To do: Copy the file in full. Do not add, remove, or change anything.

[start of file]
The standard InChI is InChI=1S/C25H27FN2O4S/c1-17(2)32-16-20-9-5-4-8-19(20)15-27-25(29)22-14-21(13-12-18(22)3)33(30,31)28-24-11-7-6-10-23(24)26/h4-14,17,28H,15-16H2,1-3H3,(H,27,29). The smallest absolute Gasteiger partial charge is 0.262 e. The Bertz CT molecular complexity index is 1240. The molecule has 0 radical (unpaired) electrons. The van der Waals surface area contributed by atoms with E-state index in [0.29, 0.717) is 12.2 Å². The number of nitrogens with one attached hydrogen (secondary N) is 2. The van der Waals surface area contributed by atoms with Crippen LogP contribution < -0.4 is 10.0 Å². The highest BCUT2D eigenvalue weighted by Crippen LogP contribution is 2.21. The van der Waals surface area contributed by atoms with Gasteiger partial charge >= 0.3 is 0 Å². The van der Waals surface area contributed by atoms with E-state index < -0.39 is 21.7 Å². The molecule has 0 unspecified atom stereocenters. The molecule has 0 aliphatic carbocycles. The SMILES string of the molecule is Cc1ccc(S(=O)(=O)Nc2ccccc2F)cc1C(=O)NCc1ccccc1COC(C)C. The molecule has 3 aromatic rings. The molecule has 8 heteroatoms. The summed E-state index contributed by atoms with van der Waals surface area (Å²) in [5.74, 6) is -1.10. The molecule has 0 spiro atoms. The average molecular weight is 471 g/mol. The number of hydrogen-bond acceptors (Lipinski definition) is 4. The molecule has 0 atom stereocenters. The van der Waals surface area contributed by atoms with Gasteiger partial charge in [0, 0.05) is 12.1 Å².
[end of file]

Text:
The standard InChI is InChI=1S/C25H27FN2O4S/c1-17(2)32-16-20-9-5-4-8-19(20)15-27-25(29)22-14-21(13-12-18(22)3)33(30,31)28-24-11-7-6-10-23(24)26/h4-14,17,28H,15-16H2,1-3H3,(H,27,29). The smallest absolute Gasteiger partial charge is 0.262 e. The Bertz CT molecular complexity index is 1240. The molecule has 0 radical (unpaired) electrons. The van der Waals surface area contributed by atoms with E-state index in [0.29, 0.717) is 12.2 Å². The number of nitrogens with one attached hydrogen (secondary N) is 2. The van der Waals surface area contributed by atoms with Crippen LogP contribution < -0.4 is 10.0 Å². The highest BCUT2D eigenvalue weighted by Crippen LogP contribution is 2.21. The van der Waals surface area contributed by atoms with Gasteiger partial charge >= 0.3 is 0 Å². The van der Waals surface area contributed by atoms with E-state index < -0.39 is 21.7 Å². The molecule has 0 unspecified atom stereocenters. The molecule has 0 aliphatic carbocycles. The SMILES string of the molecule is Cc1ccc(S(=O)(=O)Nc2ccccc2F)cc1C(=O)NCc1ccccc1COC(C)C. The molecule has 3 aromatic rings. The molecule has 8 heteroatoms. The summed E-state index contributed by atoms with van der Waals surface area (Å²) in [5.74, 6) is -1.10. The molecule has 0 spiro atoms. The average molecular weight is 471 g/mol. The number of hydrogen-bond acceptors (Lipinski definition) is 4. The molecule has 0 atom stereocenters. The van der Waals surface area contributed by atoms with Gasteiger partial charge in [0, 0.05) is 12.1 Å².